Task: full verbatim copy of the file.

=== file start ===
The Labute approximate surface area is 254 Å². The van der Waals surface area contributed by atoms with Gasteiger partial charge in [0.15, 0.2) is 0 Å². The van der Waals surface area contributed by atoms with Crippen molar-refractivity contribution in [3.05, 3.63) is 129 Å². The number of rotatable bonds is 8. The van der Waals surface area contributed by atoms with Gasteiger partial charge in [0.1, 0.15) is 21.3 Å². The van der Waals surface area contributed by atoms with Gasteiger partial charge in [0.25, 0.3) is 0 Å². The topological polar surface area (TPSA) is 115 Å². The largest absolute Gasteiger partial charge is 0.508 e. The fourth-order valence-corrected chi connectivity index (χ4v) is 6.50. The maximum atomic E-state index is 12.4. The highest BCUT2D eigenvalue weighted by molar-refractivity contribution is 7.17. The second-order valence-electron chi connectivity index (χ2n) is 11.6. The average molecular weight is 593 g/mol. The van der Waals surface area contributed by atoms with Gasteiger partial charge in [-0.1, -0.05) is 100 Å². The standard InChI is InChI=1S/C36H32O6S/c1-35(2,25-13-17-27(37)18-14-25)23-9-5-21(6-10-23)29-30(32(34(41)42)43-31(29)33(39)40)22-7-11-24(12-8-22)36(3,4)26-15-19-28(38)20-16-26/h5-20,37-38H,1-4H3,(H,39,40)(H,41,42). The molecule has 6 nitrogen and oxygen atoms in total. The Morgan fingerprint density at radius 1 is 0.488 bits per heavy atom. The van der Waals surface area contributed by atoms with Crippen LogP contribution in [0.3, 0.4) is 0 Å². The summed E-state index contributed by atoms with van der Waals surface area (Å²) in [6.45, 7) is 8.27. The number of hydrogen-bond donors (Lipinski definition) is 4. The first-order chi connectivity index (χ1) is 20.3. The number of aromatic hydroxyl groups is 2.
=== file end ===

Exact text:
The Labute approximate surface area is 254 Å². The van der Waals surface area contributed by atoms with Gasteiger partial charge in [0.15, 0.2) is 0 Å². The van der Waals surface area contributed by atoms with Crippen molar-refractivity contribution in [3.05, 3.63) is 129 Å². The number of rotatable bonds is 8. The van der Waals surface area contributed by atoms with Gasteiger partial charge in [0.1, 0.15) is 21.3 Å². The van der Waals surface area contributed by atoms with Gasteiger partial charge in [0.25, 0.3) is 0 Å². The topological polar surface area (TPSA) is 115 Å². The largest absolute Gasteiger partial charge is 0.508 e. The fourth-order valence-corrected chi connectivity index (χ4v) is 6.50. The maximum atomic E-state index is 12.4. The highest BCUT2D eigenvalue weighted by molar-refractivity contribution is 7.17. The second-order valence-electron chi connectivity index (χ2n) is 11.6. The average molecular weight is 593 g/mol. The van der Waals surface area contributed by atoms with Gasteiger partial charge in [-0.1, -0.05) is 100 Å². The standard InChI is InChI=1S/C36H32O6S/c1-35(2,25-13-17-27(37)18-14-25)23-9-5-21(6-10-23)29-30(32(34(41)42)43-31(29)33(39)40)22-7-11-24(12-8-22)36(3,4)26-15-19-28(38)20-16-26/h5-20,37-38H,1-4H3,(H,39,40)(H,41,42). The molecule has 6 nitrogen and oxygen atoms in total. The Morgan fingerprint density at radius 1 is 0.488 bits per heavy atom. The van der Waals surface area contributed by atoms with Crippen LogP contribution in [0.3, 0.4) is 0 Å². The summed E-state index contributed by atoms with van der Waals surface area (Å²) in [6.45, 7) is 8.27. The number of hydrogen-bond donors (Lipinski definition) is 4. The first-order chi connectivity index (χ1) is 20.3. The number of aromatic hydroxyl groups is 2.